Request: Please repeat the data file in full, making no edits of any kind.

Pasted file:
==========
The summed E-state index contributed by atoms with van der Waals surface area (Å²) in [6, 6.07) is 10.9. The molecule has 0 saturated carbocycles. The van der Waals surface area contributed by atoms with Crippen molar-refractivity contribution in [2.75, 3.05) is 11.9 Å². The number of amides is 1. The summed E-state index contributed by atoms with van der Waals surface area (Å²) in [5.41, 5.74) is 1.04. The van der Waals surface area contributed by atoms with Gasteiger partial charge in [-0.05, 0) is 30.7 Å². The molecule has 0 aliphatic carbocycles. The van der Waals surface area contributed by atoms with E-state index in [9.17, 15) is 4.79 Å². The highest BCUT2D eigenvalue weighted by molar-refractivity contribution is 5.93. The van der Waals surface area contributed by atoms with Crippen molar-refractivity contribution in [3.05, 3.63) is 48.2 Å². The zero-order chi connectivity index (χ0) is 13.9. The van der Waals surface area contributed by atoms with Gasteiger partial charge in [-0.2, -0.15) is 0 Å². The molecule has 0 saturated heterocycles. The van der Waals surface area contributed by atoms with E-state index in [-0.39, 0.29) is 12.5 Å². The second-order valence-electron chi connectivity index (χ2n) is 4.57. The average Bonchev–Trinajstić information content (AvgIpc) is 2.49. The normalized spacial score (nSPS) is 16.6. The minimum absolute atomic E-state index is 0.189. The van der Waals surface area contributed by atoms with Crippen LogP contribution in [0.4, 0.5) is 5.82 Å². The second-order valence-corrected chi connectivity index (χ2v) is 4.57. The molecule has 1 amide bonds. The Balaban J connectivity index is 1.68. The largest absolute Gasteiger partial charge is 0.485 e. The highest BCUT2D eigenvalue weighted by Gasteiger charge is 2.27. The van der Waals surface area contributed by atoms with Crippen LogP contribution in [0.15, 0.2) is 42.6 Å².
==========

The summed E-state index contributed by atoms with van der Waals surface area (Å²) in [6, 6.07) is 10.9. The molecule has 0 saturated carbocycles. The van der Waals surface area contributed by atoms with Crippen molar-refractivity contribution in [2.75, 3.05) is 11.9 Å². The number of amides is 1. The summed E-state index contributed by atoms with van der Waals surface area (Å²) in [5.41, 5.74) is 1.04. The van der Waals surface area contributed by atoms with Gasteiger partial charge in [-0.05, 0) is 30.7 Å². The molecule has 0 aliphatic carbocycles. The van der Waals surface area contributed by atoms with E-state index in [9.17, 15) is 4.79 Å². The highest BCUT2D eigenvalue weighted by molar-refractivity contribution is 5.93. The van der Waals surface area contributed by atoms with Crippen molar-refractivity contribution in [3.05, 3.63) is 48.2 Å². The zero-order chi connectivity index (χ0) is 13.9. The van der Waals surface area contributed by atoms with Gasteiger partial charge in [-0.2, -0.15) is 0 Å². The molecule has 0 saturated heterocycles. The van der Waals surface area contributed by atoms with E-state index in [-0.39, 0.29) is 12.5 Å². The second-order valence-electron chi connectivity index (χ2n) is 4.57. The average Bonchev–Trinajstić information content (AvgIpc) is 2.49. The normalized spacial score (nSPS) is 16.6. The minimum absolute atomic E-state index is 0.189. The van der Waals surface area contributed by atoms with Crippen LogP contribution in [0.4, 0.5) is 5.82 Å². The second-order valence-corrected chi connectivity index (χ2v) is 4.57. The molecule has 1 amide bonds. The Balaban J connectivity index is 1.68. The largest absolute Gasteiger partial charge is 0.485 e. The highest BCUT2D eigenvalue weighted by Gasteiger charge is 2.27. The van der Waals surface area contributed by atoms with Crippen LogP contribution in [0.15, 0.2) is 42.6 Å².